. . . Charles Schulz

. . .

Last year, the Comics Journal split its double-sized hundredth issue between Chris Ware (proprietor of the well-griefed Acme Novelty Library) and Charles Schulz (still the sole artist on Peanuts). Critical wisdom, repeated several times in the course of the magazine, is that this provocative pairing works for only the first half of Schulz's career, and that by the mid-1970s the final sparks of viciousness and bitterness were leached from Peanuts, leaving it a thin collection of very soft gags.

Well, it's true that Schulz doesn't kick Charlie Brown around much any more. But there's still plenty of crummy mood left in the old guy, and for the last couple of decades, it's been channeled through a character left unmentioned by the Comics Journal: Spike, the beagle hermit who looks a little like Dashiell Hammett.

Only a week or two ago, he featured in a downright Warean moment: a single-panel strip of a desert thunderstorm, with Spike, small and centered, braced against a cactus and accompanied only by the thought-balloon "Mom!" (Or, as Ware would've put it, "M-m-mom?")

And my favoritest Peanuts of all time ever was a 1980s Sunday Spike -- I paraphrase from memory so's not to stir up the lawyers:

(Spike looks at cactus) "Did you ever hear how it was that I moved to the desert? When I was very young, almost a puppy, I lived in a house with a family. One day the family had a birthday party in their yard. A guest saw a rabbit and told me to chase it. And then everyone was shouting for me to chase it. I was excited and wanted to do the right thing, and so I chased the rabbit. The rabbit ran into the street and was run over. And so I came here, where I can never hurt anyone again." (Pause) "I've never told anyone that story." (Looks at cactus) "I guess I still haven't."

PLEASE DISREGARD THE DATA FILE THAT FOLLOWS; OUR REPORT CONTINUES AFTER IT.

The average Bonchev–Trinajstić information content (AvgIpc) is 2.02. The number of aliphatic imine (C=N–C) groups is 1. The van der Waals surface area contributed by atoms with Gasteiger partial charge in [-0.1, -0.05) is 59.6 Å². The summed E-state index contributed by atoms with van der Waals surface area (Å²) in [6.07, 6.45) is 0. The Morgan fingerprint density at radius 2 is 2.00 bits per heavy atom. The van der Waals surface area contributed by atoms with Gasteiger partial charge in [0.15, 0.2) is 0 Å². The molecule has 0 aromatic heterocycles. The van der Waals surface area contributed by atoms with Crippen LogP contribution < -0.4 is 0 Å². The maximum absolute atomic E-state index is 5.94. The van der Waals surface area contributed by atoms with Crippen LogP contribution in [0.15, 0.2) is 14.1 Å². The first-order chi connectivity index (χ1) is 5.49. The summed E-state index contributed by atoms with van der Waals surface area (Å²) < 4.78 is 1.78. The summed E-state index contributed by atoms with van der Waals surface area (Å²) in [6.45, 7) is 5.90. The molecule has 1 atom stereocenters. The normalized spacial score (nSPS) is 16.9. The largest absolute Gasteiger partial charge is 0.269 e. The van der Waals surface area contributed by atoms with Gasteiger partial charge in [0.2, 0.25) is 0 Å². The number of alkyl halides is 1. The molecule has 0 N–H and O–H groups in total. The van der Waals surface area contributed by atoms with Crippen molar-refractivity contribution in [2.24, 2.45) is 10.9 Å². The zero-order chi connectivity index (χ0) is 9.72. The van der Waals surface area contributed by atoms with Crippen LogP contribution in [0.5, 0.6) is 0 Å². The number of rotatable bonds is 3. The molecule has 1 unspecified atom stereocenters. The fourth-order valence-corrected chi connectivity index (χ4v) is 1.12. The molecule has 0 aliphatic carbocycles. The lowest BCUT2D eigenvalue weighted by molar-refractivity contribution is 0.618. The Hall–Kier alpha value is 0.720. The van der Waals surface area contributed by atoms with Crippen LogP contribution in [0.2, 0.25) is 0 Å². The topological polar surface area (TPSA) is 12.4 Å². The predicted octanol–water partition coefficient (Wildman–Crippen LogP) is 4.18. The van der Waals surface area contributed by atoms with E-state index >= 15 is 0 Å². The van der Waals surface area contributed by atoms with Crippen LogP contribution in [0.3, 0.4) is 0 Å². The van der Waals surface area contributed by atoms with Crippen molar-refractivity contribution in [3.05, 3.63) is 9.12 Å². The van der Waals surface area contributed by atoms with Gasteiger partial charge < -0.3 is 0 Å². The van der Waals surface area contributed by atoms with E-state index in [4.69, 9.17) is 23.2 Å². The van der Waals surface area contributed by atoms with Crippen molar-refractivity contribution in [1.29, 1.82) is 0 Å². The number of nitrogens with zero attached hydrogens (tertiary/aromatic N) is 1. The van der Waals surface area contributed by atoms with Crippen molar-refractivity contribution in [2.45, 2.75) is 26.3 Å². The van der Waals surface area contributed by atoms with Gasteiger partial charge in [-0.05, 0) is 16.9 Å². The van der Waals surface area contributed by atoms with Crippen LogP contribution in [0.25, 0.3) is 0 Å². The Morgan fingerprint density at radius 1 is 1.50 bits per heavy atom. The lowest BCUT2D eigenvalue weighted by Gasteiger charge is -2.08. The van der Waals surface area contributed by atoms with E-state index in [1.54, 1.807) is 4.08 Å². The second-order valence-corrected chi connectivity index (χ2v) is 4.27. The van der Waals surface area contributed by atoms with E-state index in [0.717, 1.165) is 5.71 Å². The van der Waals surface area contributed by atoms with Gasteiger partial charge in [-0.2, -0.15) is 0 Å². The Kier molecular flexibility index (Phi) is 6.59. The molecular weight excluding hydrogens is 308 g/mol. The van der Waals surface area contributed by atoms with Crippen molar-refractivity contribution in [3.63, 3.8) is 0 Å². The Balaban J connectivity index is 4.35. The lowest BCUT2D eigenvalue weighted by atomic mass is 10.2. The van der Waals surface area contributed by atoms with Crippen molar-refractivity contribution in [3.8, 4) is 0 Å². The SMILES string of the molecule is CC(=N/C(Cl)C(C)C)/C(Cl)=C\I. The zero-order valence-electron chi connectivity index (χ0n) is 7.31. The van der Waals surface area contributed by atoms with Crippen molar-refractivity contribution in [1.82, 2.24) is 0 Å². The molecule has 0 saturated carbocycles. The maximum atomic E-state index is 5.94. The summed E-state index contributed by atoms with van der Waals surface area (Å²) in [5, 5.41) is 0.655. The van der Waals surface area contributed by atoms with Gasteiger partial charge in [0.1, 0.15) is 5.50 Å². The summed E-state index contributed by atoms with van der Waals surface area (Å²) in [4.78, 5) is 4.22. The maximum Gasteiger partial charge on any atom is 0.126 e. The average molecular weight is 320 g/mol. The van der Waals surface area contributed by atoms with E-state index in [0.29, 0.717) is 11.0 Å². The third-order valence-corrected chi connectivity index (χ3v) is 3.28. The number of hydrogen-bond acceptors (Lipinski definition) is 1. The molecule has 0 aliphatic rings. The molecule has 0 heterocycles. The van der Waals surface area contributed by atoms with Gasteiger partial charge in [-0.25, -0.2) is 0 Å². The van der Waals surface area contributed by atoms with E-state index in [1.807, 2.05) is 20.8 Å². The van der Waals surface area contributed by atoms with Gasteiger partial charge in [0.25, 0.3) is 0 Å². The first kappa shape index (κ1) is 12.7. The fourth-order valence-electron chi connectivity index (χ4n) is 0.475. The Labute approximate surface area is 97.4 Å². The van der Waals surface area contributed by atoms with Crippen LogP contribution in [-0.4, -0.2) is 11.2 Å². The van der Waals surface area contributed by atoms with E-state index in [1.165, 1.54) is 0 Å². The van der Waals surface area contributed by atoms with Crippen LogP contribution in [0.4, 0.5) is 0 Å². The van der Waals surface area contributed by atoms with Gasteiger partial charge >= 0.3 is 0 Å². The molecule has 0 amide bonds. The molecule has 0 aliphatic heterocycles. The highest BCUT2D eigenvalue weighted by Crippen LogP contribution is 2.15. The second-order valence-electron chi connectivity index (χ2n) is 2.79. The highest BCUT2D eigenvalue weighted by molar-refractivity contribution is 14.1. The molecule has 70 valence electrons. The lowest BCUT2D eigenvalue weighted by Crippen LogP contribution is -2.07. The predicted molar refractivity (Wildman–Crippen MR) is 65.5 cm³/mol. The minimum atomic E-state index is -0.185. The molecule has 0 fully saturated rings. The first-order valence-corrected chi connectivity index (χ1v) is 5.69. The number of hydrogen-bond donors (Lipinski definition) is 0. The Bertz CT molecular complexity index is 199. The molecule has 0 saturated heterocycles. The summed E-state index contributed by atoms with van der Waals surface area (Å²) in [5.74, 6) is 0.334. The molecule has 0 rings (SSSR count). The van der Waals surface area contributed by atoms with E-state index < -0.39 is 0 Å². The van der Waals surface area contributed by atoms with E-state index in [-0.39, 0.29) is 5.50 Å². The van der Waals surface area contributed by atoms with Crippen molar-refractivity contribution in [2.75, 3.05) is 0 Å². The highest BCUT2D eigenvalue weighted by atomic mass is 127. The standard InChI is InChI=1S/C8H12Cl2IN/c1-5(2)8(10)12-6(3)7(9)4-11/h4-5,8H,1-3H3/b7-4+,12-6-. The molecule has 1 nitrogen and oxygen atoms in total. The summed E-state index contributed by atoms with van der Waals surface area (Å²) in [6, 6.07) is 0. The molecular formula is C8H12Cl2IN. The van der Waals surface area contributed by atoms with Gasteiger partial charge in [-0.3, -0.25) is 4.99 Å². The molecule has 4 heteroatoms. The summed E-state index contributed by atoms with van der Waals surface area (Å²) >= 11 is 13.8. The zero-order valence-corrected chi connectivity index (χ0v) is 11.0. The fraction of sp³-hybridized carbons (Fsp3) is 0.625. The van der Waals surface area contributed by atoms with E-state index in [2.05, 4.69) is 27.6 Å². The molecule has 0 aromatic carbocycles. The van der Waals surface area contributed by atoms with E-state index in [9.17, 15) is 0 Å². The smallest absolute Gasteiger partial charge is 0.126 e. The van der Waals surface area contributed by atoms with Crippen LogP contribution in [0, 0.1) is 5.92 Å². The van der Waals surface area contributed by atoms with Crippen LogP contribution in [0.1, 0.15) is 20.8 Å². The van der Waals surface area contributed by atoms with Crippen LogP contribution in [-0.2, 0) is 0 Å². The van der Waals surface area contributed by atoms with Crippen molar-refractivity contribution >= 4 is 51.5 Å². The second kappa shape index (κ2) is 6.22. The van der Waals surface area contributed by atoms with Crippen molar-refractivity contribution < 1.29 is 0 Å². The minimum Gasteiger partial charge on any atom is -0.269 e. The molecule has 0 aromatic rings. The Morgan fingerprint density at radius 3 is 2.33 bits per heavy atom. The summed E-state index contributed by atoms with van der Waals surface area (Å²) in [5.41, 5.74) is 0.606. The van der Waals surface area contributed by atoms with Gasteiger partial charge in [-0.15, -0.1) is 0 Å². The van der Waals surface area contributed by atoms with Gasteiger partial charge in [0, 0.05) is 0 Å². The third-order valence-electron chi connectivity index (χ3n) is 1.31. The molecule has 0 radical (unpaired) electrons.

I think of that punchline a lot... it seems like it's hit something essential about fiction, and criticism, and autobiography -- maybe about all writing for publication.... "I've never told anyone that story. I guess I still haven't."

. . .

Movie Comment: I didn't expect to think much about Camille Claudel after 1990. Then Charles Schulz used it as an example of his non-comics intellectual interests. And last week it snagged the angora-sweater-like attention of that Sweetheart of the Internet, metascene.

But the weird thing is -- well, maybe not that weird. For years now, the only decent original feature in the East Bay Express has been a little four or five line piece of filler called "Overheard," which reports audience comments during and after a movie.

Anyway, all I remember about Camille Claudel are two overheard comments:

. . .


Page 27 was dropped:

    SHERMY: Well! There goes ol' Charlie Brown!
    SHERMY: Good ol' Charlie Brown.... Yes, sir!
    SHERMY: Good ol' Charlie Brown...
  4. SHERMY: May he rot in Hell!
We regret any inconvenience.


Jesus, what a downer. What next, Pogo beanie babies?
Another satisfied customer assures us:
there is no inconvenience only banality

Lawrence White:

What surprised me was the odd appropriateness of the tone. Yes, it was unceasingly morbid. But the original is often morose. We got a video of one of the specials when our oldest was around two & were very surprised. Neither my wife nor I remembered it being so mean. That is, it's mean by the standards of contemporary children's fare. But for the Midwestern Weltanschauung, it's just another day.

The tribute's art was awful but its script was dead-on. Most of the strip's wordier fans (including me) prefer its nasty and depressive side. But there's no arguing that the Snoopy and Woodstock show was more lucrative, and I remember Schulz himself talking about how he began to feel less mean-spirited with success. At least he gave us Spike as a bitter digestif.


Copyright to contributed work and quoted correspondence remains with the original authors.
Public domain work remains in the public domain.
All other material: Copyright 2015 Ray Davis.